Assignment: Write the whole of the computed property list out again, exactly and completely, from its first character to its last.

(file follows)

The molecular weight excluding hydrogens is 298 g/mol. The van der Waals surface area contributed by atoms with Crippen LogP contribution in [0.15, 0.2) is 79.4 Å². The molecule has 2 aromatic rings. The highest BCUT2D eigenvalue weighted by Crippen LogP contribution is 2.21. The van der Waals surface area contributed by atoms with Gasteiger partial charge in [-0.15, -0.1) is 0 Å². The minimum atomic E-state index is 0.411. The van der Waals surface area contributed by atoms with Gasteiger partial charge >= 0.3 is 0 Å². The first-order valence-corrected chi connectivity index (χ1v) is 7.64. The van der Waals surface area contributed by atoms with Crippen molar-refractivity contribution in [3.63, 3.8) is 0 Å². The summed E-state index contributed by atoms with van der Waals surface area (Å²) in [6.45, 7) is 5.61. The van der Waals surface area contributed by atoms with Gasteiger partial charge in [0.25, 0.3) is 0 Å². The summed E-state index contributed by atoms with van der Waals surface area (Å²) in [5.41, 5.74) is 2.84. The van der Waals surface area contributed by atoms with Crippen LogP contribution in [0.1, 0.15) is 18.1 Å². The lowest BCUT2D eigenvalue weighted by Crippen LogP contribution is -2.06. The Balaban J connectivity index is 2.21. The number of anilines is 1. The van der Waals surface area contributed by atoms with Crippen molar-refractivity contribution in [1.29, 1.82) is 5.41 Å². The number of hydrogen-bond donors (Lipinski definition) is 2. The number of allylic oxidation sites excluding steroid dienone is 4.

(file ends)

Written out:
The molecular weight excluding hydrogens is 298 g/mol. The van der Waals surface area contributed by atoms with Crippen LogP contribution in [0.15, 0.2) is 79.4 Å². The molecule has 2 aromatic rings. The highest BCUT2D eigenvalue weighted by Crippen LogP contribution is 2.21. The van der Waals surface area contributed by atoms with Gasteiger partial charge in [-0.15, -0.1) is 0 Å². The minimum atomic E-state index is 0.411. The van der Waals surface area contributed by atoms with Gasteiger partial charge >= 0.3 is 0 Å². The first-order valence-corrected chi connectivity index (χ1v) is 7.64. The van der Waals surface area contributed by atoms with Crippen molar-refractivity contribution in [3.63, 3.8) is 0 Å². The summed E-state index contributed by atoms with van der Waals surface area (Å²) in [6.45, 7) is 5.61. The van der Waals surface area contributed by atoms with Gasteiger partial charge in [0.25, 0.3) is 0 Å². The summed E-state index contributed by atoms with van der Waals surface area (Å²) in [5.41, 5.74) is 2.84. The van der Waals surface area contributed by atoms with Crippen LogP contribution in [0.1, 0.15) is 18.1 Å². The lowest BCUT2D eigenvalue weighted by Crippen LogP contribution is -2.06. The Balaban J connectivity index is 2.21. The number of anilines is 1. The van der Waals surface area contributed by atoms with Crippen molar-refractivity contribution in [1.29, 1.82) is 5.41 Å². The number of hydrogen-bond donors (Lipinski definition) is 2. The number of allylic oxidation sites excluding steroid dienone is 4.